I'm curious to know how Jim handles living so remotely, especially when his beloved wife Donna died suddenly a year ago. His answer demonstrates a respect for the environment and love and enjoyment of an untouched area. "Pretty Girl Cove is a pristine place. Clams right on the shore for supper. Good trout fishing. Sometimes I take a 14-foot boat up the river, tie it up and continue walking along the river for miles."

He attributes the high quality of his oysters to the fact that there is no logging, no pollution, no industry in the area. As a result, there's lots of fresh water from unsilted rivers and streams, natural feed for the oysters, and no contamination. His face clouds momentarily. "My worst fear is that tourism outfits or logging operations will spread to places like Pretty Girl Cove, and bring with them all sorts of problems."

We talk about his deceased wife for a few moments. Donna Hugh was a respected elementary school teacher at Hot Springs. When she died, the whole community held a moving memorial service for her. Jim and the Hot Springs community have set up the Donna Hugh Memorial Fund* for the education of native children, whom Donna loved.

Before wrapping up, it occurred to me that if Jim had one great recipe, which for professional reasons is licensed and secret, he might have others that could be shared. Sure enough. See Jim's recipe for Channel 6 Oysters in the box.

When we said goodbye, Oyster Jim of Channel 6 headed off toward Tofino Kayaking to sign up for six tickets for the Oyster Festival. He doesn't know if sobo intends to use his smoked oysters again this year. Hoping to get a scoop, I contacted Sobo to find out. Owner Lisa said they do something entirely different every year, but, Jim's smoked oysters are the best she's ever put in her mouth, and they will be incorporated in Sobo's new fall menu. In addition, sobo keeps a case on hand to give as business and personal thank you gifts. Not bad, Channel 6 Oyster Jim.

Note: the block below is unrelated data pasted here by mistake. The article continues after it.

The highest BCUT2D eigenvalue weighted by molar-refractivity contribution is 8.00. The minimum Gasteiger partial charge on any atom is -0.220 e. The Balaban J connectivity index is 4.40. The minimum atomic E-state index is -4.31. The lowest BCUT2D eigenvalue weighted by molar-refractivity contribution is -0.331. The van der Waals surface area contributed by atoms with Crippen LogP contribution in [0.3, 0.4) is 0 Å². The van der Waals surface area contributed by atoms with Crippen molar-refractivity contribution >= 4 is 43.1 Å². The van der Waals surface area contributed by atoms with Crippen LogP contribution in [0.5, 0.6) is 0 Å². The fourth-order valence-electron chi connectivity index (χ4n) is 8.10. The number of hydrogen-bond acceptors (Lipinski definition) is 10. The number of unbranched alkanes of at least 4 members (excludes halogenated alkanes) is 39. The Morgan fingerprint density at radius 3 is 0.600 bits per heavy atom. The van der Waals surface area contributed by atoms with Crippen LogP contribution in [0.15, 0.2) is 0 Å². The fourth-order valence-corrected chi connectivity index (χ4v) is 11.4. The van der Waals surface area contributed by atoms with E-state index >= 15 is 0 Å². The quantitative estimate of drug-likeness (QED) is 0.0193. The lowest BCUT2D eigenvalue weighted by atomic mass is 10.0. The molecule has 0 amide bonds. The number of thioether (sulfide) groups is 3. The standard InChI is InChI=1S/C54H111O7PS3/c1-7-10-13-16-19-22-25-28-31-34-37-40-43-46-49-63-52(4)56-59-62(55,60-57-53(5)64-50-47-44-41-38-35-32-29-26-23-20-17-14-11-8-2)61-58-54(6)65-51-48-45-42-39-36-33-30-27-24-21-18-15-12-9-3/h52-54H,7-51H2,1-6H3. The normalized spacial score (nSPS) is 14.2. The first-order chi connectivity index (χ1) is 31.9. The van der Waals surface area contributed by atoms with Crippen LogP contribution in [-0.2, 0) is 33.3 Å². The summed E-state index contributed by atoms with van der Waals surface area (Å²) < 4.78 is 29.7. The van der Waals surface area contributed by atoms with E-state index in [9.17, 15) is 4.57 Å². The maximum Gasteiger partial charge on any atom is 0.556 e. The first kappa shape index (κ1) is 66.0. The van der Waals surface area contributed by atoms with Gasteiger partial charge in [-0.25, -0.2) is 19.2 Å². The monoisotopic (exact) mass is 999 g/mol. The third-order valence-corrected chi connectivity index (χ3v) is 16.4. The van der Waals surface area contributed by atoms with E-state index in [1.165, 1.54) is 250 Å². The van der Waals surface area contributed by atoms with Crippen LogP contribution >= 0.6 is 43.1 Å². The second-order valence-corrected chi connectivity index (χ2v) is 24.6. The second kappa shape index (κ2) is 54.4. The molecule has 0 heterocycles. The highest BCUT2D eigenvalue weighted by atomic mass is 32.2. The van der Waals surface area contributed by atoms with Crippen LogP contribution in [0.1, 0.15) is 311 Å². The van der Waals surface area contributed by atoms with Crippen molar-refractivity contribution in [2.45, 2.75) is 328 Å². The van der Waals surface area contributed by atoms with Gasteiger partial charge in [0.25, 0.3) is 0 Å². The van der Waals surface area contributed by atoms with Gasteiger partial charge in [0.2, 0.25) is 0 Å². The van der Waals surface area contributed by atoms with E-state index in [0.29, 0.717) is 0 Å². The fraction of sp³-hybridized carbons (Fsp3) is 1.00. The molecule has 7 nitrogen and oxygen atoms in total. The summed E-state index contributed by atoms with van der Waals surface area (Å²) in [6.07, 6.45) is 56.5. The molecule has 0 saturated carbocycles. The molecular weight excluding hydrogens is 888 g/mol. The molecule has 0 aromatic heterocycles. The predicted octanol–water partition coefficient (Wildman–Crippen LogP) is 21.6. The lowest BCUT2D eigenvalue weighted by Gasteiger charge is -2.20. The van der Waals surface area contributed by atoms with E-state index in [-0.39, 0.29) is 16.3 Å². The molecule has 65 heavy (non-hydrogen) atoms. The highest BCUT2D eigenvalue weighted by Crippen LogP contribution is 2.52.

Not bad at all!

Oysters a la Channel 6


  • 18 med. oysters (approx. 3-3 1/2" in length)
  • 4 or 5 bacon slices
  • 3 tablespoons chili sauce
  • 1 tablespoon Worcestershire Sauce
  • 6 tablespoons heavy cream
  • 1/2 teaspoon tarragon
  • 2 tablespoons lemon juice
  • 1 teaspoon salt
  • 1/4 teaspoon pepper


  1. Fry bacon until crisp; place on paper towel to drain; crumble into bits for garnish
  2. Pour off all but 1 tablespoon of fat from pan.
    Add oysters with their liquid and cook uncovered over medium heat until most juices are absorbed.
  3. Mix remaining ingredients and add to oysters.
    Simmer for about five minutes. Serve on a bed of rice.

Serves 4-6 people

*Contributions to the Donna Hugh Memorial Fund can be made at any Bank of Montreal in Canada.

Shirley Langer describes herself as a woman about town with a well developed civic consciousness.